Proposed changes to legislation governing chemicals usage in commerce include incentives and a review process to use materials that are considered safer alternatives to existing substances. Reforms to the Toxic Substances Control Act of 1976, introduced in July by Representatives Henry Waxman, D-Calif., and Bobby Rush, D-Ill., are aimed primarily at the chemical content of products. If enacted, the bill could result in lower inventory levels of chemicals that federal regulators consider toxic.
But even without regulation, many manufacturers have taken it upon themselves to cut their chemical inventory levels or substitute products that pose a lower environmental risk. San Francisco-based Chemical Strategies Partnership (CSP) is a nonprofit organization that works with manufacturers to help them cut their chemical-management costs while adopting greener purchasing strategies through a system called chemical management services (CMS).
Chemical Strategies helps manufacturers implement systems where they utilize a third-party CMS supplier to manage their chemical procurement process. "Chemical use is really not a core competency for a lot of these manufacturers," says Jill Kauffman Johnson, CSP's executive director. The concept of a CMS program began about 25 years ago when General Motors Corp. sought ways to optimize its chemicals usage by asking suppliers to manage its chemical inventory, Johnson says. GM was able to cut its chemicals costs each time the company implemented the program in its facilities by reducing inventories and substituting chemicals, according to Johnson.
The company's success led other manufacturers to adopt similar programs. At the same time, CMS can help manufacturers reduce their environmental impact by cutting chemical consumption and using less-toxic products, Johnson says. "These guys are in a position to bring new chemistry and new ideas to the floor," she says. "They get paid to reduce chemical use."
|The use of less-toxic chemicals also can reduce the amount of protective equipment operators must wear and safety risks on the plant floor, says Johnson. She notes that one CSP client has reduced insurance payments by having fewer chemicals on site.|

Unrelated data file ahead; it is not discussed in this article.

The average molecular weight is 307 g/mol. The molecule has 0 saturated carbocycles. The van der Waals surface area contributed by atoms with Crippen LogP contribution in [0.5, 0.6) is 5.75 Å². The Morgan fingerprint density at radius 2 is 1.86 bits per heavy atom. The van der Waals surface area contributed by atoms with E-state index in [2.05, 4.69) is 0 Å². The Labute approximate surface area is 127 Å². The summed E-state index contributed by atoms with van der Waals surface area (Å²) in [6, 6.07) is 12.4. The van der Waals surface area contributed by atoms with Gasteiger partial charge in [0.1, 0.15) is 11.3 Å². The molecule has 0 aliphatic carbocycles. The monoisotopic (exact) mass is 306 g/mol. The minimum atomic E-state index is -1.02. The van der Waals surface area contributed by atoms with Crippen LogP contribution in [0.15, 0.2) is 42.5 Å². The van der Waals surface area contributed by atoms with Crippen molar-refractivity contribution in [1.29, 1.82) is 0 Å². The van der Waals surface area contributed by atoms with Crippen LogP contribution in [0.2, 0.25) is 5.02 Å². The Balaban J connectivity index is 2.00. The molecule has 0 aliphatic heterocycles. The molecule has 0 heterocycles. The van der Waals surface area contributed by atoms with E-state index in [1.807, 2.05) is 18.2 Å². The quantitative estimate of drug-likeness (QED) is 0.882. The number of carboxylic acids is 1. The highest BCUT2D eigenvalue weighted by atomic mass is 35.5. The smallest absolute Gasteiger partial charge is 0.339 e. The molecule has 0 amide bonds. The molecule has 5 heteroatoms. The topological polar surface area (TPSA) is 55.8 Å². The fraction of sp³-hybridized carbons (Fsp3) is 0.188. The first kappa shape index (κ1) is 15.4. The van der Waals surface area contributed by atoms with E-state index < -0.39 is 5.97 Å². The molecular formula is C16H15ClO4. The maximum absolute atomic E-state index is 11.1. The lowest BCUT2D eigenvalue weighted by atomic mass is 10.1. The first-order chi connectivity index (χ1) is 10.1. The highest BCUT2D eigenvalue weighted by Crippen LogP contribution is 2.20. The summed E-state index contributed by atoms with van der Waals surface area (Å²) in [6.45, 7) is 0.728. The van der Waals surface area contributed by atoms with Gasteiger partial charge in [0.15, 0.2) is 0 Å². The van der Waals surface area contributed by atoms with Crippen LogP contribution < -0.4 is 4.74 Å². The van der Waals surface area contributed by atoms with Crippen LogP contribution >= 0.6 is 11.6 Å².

Napier cites a Carrier Corp. plant in Collierville, Tenn., as an example of a Henkel customer that achieved cost reductions by substituting a greener chemical for a more toxic substance. The Carrier plant produces residential air-conditioning equipment and was using zinc phosphate to pretreat metal prior to powder coating. The zinc phosphate required the plant to treat wastewater so the facility would not exceed local metals discharge standards, says Mark Hildenbrand, the plant's senior manufacturing engineer. Treating the water cost money and so did the corrective actions the plant faced when it exceeded the discharge limits, Hildenbrand says.
In 2007 the company began using a nanoceramic coating technology from Henkel that generated less sludge, reduced natural gas required for heating the zinc phosphate and cut disposal fees. The company saved $220,000, or 19 cents per unit, the first year it used the nanoceramic process, Hildenbrand says.
The use of less-toxic chemicals also can reduce the amount of protective equipment operators must wear and safety risks on the plant floor, says Johnson. She notes that one CSP client has reduced insurance payments by having fewer chemicals on site.